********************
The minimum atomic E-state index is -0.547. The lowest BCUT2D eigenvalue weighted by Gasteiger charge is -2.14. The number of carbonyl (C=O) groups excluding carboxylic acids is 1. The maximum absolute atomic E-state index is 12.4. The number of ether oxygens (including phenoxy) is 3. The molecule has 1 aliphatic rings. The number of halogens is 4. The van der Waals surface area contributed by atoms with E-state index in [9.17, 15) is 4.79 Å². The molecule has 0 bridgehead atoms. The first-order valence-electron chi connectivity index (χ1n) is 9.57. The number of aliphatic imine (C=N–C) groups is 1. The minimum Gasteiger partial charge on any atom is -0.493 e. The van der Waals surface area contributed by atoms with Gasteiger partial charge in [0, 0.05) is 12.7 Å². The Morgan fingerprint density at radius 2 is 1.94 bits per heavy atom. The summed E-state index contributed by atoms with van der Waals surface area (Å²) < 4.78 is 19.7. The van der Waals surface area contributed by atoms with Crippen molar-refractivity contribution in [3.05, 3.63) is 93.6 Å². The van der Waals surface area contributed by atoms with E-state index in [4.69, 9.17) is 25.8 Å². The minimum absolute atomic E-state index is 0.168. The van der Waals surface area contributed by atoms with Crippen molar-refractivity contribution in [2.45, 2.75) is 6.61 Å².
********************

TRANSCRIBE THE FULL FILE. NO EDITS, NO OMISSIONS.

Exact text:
The minimum atomic E-state index is -0.547. The lowest BCUT2D eigenvalue weighted by Gasteiger charge is -2.14. The number of carbonyl (C=O) groups excluding carboxylic acids is 1. The maximum absolute atomic E-state index is 12.4. The number of ether oxygens (including phenoxy) is 3. The molecule has 1 aliphatic rings. The number of halogens is 4. The van der Waals surface area contributed by atoms with E-state index in [9.17, 15) is 4.79 Å². The molecule has 0 bridgehead atoms. The first-order valence-electron chi connectivity index (χ1n) is 9.57. The number of aliphatic imine (C=N–C) groups is 1. The minimum Gasteiger partial charge on any atom is -0.493 e. The van der Waals surface area contributed by atoms with Gasteiger partial charge in [0, 0.05) is 12.7 Å². The Morgan fingerprint density at radius 2 is 1.94 bits per heavy atom. The summed E-state index contributed by atoms with van der Waals surface area (Å²) < 4.78 is 19.7. The van der Waals surface area contributed by atoms with Crippen molar-refractivity contribution in [3.05, 3.63) is 93.6 Å². The van der Waals surface area contributed by atoms with E-state index in [4.69, 9.17) is 25.8 Å². The minimum absolute atomic E-state index is 0.168. The van der Waals surface area contributed by atoms with Crippen molar-refractivity contribution in [2.45, 2.75) is 6.61 Å².